Tchaikovsky: 1812 Overture
CAT # 80541-25
1. Tchaikovsky: 1812 Overture, Op. 49 15:47 2. Tchaikovsky: Polonaise from Eugene Onegin, Op. 24 4:37 3. Tchaikovsky: Capriccio Italien, Op. 45 15:46 4. Tchaikovsky: Marche Slave, Op. 31 9:37 5. Tchaikovsky: Waltz from Eugene Onegin, Op. 24 6:46 6. Tchaikovsky: Festival Coronation March 4:47 7. Tchaikovsky: Cossack Dance from Mazeppa 4:20
Incoming! Telarc Revisits the "Blast from the Past" with New DSD Technology, Newly Recorded Cannons, Carillons and Choruses
Available in 2-channel CD and 6-Channel Discrete Multi-Channel Surround and Stereo SACD as well as DVD-Audio.
The Legendary First Recording
In 1978, Bob Woods and Jack Renner took the first of many risks that are characteristic of Telarc’s history. On the cutting edge of recorded sound technology, they made the first commercial classical recordings in the U.S. in the digital format. One of those recordings was the now legendary Tchaikovsky 1812 Overture, performed by Erich Kunzel and the Cincinnati Pops Orchestra. The recording featured the first-ever digitally recorded live sound effectsdigital cannons.
When the 1812 was released, the cover read "Caution! Digital Cannons," and the interior of the booklet warned the listener that "the cannons of the Telarc 1812 Overture are recorded at a very high level. Lower levels are recommended for initial playback until a safe level can be determined for your equipment." Reviewers also issued cautions: "Just be sure the volume isn’t so loud that one of the shots spreads pieces of speaker cone all over your floor," (Digital Audio); and "Its peaks would crack your window panes and maybe your speaker cones, too." (Knight-Ridder Newspapers). The disc became Telarc’s best-selling recording of all time, with over 800,000 copies sold, and for well over a decade has been the audio demo disc of choice.
Enter the Next Generation of Sound Recording Technology
Now Telarc is making history again. Recorded with DSD (Direct Stream Digital) encoding, the "new" recording of the 1812 Overture, along with six other popular works by Tchaikovsky, will delight a whole new generation of listeners. "The sound quality of the DSD recording technology is a staggering improvement over what we’ve had until now," said Telarc president Robert Woods. Telarc began making its first recordings in DSD in May, 1998, with the expectation of offering multi-channel surround formats.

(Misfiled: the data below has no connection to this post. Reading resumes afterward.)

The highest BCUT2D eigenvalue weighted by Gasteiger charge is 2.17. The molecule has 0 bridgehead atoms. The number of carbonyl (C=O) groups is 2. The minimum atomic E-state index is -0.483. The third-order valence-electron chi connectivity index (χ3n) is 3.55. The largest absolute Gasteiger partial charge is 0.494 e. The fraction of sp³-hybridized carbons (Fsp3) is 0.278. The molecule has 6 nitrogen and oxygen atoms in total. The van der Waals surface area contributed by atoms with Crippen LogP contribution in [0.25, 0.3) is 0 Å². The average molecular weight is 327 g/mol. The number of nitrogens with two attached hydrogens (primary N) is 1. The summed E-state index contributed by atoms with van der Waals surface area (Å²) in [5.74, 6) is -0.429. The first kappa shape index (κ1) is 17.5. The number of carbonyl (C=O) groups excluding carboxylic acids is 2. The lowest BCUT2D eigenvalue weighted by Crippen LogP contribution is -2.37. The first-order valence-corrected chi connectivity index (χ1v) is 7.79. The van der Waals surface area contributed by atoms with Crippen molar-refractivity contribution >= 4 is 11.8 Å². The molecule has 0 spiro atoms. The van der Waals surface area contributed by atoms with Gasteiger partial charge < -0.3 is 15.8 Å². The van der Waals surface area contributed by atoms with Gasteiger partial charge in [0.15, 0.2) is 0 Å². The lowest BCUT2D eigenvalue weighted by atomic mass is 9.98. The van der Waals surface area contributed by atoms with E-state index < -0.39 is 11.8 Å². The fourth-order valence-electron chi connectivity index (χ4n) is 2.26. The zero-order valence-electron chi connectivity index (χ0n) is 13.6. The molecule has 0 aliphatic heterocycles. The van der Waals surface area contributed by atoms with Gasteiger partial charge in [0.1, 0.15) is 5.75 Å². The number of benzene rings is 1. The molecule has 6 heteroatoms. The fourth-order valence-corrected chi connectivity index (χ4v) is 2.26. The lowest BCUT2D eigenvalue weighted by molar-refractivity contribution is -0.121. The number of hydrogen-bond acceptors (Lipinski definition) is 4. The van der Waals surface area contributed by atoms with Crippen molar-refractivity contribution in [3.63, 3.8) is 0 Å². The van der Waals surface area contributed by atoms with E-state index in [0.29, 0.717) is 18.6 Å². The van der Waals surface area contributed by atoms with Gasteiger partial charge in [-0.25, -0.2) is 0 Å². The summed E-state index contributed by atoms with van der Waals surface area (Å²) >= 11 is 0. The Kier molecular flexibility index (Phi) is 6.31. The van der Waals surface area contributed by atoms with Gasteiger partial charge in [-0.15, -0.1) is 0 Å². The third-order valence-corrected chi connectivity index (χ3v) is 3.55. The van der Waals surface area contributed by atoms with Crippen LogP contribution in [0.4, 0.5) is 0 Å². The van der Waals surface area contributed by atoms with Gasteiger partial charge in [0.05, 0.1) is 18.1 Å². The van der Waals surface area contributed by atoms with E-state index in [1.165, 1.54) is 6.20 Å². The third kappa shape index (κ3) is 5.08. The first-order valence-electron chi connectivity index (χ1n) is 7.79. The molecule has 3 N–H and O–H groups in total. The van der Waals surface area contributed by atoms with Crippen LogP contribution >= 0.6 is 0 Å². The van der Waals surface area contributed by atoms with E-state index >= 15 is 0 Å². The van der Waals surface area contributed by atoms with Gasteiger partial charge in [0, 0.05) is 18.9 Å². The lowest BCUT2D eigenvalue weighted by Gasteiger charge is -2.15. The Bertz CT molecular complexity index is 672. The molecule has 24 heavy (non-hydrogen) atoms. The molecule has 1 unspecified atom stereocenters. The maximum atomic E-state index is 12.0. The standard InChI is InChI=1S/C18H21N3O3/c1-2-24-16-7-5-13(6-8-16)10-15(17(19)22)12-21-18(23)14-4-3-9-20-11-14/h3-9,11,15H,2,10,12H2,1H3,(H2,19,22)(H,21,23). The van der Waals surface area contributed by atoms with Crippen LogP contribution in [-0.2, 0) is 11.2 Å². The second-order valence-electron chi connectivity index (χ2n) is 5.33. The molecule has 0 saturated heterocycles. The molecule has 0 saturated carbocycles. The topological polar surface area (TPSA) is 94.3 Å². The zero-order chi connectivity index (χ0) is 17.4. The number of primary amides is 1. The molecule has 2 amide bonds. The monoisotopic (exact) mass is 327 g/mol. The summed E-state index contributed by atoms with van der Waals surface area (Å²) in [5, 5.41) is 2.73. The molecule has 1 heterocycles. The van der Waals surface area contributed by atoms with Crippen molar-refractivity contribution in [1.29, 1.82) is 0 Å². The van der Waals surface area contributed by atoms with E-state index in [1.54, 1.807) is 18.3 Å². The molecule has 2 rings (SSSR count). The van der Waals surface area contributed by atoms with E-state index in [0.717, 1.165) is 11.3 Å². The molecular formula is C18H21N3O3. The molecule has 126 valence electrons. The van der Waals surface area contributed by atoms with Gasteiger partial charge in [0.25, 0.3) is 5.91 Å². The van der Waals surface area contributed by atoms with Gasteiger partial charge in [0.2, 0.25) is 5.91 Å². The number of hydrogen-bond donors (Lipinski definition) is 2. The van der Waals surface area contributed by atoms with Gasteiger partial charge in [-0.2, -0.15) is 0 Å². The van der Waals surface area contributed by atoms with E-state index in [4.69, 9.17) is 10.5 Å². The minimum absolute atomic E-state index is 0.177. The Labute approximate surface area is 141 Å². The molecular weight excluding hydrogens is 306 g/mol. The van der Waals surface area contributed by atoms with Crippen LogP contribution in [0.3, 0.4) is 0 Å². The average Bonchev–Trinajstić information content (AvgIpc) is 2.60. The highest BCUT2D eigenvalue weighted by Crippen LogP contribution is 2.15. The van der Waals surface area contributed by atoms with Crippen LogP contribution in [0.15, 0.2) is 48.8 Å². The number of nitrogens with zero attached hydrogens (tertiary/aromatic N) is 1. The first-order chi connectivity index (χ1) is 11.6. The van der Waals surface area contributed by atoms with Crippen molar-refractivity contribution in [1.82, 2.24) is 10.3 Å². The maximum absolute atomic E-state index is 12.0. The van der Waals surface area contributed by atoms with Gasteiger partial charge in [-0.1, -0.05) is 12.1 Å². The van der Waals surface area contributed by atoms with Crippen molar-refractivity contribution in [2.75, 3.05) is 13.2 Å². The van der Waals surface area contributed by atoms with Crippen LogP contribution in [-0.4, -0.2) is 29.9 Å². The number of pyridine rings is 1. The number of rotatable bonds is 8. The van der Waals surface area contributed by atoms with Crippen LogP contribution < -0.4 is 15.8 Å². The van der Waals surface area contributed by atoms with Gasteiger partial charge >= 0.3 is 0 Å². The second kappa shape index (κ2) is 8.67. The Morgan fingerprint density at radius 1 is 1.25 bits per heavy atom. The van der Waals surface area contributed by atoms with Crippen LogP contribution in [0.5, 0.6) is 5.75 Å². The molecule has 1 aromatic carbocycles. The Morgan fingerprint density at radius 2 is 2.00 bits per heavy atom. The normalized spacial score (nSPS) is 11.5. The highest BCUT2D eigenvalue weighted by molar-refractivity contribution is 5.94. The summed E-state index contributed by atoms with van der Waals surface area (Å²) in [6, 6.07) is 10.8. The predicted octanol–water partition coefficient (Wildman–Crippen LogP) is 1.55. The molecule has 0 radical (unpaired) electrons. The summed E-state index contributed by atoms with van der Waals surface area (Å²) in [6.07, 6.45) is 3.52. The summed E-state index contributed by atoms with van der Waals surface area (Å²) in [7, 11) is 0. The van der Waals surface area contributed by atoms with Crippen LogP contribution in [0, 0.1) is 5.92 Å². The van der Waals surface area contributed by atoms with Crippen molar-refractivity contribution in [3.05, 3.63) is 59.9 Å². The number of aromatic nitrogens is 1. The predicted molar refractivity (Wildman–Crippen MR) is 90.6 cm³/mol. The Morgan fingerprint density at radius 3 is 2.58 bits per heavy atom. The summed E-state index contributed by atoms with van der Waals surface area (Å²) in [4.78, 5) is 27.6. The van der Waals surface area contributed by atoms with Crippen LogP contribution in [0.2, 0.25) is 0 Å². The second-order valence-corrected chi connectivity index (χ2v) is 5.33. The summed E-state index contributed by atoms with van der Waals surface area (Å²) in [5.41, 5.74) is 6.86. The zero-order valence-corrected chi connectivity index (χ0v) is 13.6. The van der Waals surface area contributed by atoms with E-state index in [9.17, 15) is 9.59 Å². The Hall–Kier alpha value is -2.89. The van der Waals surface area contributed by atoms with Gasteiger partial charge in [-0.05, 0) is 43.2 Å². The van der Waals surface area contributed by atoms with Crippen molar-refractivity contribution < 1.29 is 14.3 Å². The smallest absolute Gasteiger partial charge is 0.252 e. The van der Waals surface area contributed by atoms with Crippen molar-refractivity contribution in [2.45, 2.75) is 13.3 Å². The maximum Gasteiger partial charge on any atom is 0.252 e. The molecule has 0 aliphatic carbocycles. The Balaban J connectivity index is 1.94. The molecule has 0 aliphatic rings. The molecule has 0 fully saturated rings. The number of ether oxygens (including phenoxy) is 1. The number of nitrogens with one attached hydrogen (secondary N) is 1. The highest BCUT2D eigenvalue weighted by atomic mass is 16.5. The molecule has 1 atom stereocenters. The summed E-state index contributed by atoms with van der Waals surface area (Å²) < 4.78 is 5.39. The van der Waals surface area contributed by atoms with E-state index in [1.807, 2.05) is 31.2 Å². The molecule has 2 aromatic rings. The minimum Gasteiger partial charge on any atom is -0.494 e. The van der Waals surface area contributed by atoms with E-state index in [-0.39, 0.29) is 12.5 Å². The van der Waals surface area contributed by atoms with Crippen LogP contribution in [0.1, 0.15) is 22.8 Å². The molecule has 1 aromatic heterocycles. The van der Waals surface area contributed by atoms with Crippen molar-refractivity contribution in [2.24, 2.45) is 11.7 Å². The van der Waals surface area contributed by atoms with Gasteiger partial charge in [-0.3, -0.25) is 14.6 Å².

With simultaneous releases in 2-channel stereo CD as well as a 6-channel discrete surround sound and 2-channel stereo SACD (Super Audio Compact Disc), listeners can choose whichever format works best for their own playback components. Details on the DVD-A release will be available in the near future.
Telarc Engineer and surround guru Michael Bishop took on the awesome challenge of creating the final two-channel and multi-channel surround mixes for the new recording. "Little did Jack Renner and Bob Woods know," he comments in the booklet notes, "what a challenging task they had laid out in 1978 for the team and me to accomplish twenty-two years later."
The Music, Cannons, Bells, Choruses and More
This disc features all new recordings of every component that was on our original recording (music, cannons and bells), but has the addition of the Kiev Symphony Chorus with their authentic Russian sound, a children’s chorus and the optional brass band for more musical punch in the finale. We were able to hire the same cannoneers as for the 1978 recording, but this time recorded them in a larger "battlefield setting." The cannons could now be placed more accurately in the overall soundstage, as could all of the musical componentsespecially in the surround version!
Also included on this landmark disc are six other orchestral works by Tchaikovsky, two of which, the "Cossack’s Dance" from Mazeppa and the Capriccio Italien, were also on the 1978 recording. The vivid "Cossack’s Dance" is virtually all that survives from the unsuccessful opera Mazeppa, completed in 1883. The Capriccio is a tuneful melange of Italian popular dances and songs, as well as military marches and fanfares the composer heard while staying in Rome.
We still must caution you to be careful of the initial playback volume for the sections with the cannons, as there is extremely taxing low frequency and transient information that could damage your equipment, especially your speakers, if you play them at excessively high levels. Countless hours were spent to keep the recording sonically challenging, but still accessible to all levels of playback equipment. The better your equipment, the more you can shake the walls, and the more detail you will hear. Have fun, but be careful!
Find out more about Erich Kunzel & Cincinnati Pops Orchestra